What does a pharmacist do?
Pharmacists are medication experts, responsible to patients for achieving the best medication treatment outcomes at the same time assuring cost-effective and safe therapy.
Pharmacists working with health care teams advise other health professionals on the proper dose, availability, side effects and monitoring parameters for effective medication usage. In some settings pharmacists work independently or within collaborative practice agreements to manage patients’ drug therapy.
Pharmacists may work in all environments where medications are used or medication therapy is evaluated as part of the patients’ care, but most commonly in community-based settings and health-systems.
Pharmacists are also legally charged to manage appropriate access to medication information and products.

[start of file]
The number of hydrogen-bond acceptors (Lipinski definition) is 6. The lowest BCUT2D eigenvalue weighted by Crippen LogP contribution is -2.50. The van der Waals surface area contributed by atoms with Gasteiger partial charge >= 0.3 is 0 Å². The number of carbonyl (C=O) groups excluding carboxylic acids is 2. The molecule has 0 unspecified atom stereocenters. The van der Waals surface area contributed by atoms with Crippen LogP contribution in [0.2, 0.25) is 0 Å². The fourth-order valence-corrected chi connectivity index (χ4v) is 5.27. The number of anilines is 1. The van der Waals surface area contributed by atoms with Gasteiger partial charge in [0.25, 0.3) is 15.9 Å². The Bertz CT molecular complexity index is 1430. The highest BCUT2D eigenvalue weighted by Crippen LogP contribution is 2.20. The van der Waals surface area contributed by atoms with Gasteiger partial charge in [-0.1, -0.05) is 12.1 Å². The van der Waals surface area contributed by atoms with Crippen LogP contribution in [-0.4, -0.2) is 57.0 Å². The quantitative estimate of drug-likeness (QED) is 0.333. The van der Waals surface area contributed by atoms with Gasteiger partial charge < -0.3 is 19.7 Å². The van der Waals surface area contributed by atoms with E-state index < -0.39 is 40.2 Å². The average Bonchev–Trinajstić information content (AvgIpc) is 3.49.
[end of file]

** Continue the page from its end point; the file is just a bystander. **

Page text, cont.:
In order to practice as a pharmacist, one must complete at least six years of college, graduate from an accredited college of pharmacy and successfully complete their state board licensure examination. Upon graduation, many pharmacists complete an additional 1 to 2 years of residency training to acquire specialty knowledge and skills necessary for today’s advanced team-based practice environment. This additional knowledge and skillset is demonstrated through specialty board certification.